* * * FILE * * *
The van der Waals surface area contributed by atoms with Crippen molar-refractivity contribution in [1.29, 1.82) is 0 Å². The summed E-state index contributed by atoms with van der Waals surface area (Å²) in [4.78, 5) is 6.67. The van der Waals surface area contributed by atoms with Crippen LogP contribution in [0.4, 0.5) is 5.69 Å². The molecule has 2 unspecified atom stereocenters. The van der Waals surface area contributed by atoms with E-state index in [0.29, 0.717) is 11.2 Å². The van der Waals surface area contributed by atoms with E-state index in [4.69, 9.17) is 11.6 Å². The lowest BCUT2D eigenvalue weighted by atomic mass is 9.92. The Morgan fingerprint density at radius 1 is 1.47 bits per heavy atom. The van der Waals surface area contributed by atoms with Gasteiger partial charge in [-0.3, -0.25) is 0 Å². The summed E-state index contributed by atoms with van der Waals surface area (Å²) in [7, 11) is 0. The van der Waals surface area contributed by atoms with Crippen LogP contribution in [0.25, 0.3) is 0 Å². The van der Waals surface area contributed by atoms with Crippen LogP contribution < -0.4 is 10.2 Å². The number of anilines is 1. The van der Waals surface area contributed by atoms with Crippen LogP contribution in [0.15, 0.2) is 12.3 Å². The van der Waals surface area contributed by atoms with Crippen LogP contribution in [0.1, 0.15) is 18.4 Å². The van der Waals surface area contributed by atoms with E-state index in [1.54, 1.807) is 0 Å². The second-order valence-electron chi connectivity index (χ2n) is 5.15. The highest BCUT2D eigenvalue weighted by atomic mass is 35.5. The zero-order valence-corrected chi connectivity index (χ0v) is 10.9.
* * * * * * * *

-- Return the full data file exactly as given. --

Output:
The van der Waals surface area contributed by atoms with Crippen molar-refractivity contribution in [1.29, 1.82) is 0 Å². The summed E-state index contributed by atoms with van der Waals surface area (Å²) in [4.78, 5) is 6.67. The van der Waals surface area contributed by atoms with Crippen LogP contribution in [0.4, 0.5) is 5.69 Å². The molecule has 2 unspecified atom stereocenters. The van der Waals surface area contributed by atoms with E-state index in [0.29, 0.717) is 11.2 Å². The van der Waals surface area contributed by atoms with E-state index in [4.69, 9.17) is 11.6 Å². The lowest BCUT2D eigenvalue weighted by atomic mass is 9.92. The Morgan fingerprint density at radius 1 is 1.47 bits per heavy atom. The van der Waals surface area contributed by atoms with Gasteiger partial charge in [-0.3, -0.25) is 0 Å². The summed E-state index contributed by atoms with van der Waals surface area (Å²) in [7, 11) is 0. The van der Waals surface area contributed by atoms with Crippen LogP contribution in [0.25, 0.3) is 0 Å². The van der Waals surface area contributed by atoms with Crippen LogP contribution < -0.4 is 10.2 Å². The number of anilines is 1. The van der Waals surface area contributed by atoms with Crippen LogP contribution in [0.15, 0.2) is 12.3 Å². The van der Waals surface area contributed by atoms with Crippen LogP contribution in [0.1, 0.15) is 18.4 Å². The van der Waals surface area contributed by atoms with E-state index in [1.54, 1.807) is 0 Å². The second-order valence-electron chi connectivity index (χ2n) is 5.15. The highest BCUT2D eigenvalue weighted by atomic mass is 35.5. The zero-order valence-corrected chi connectivity index (χ0v) is 10.9.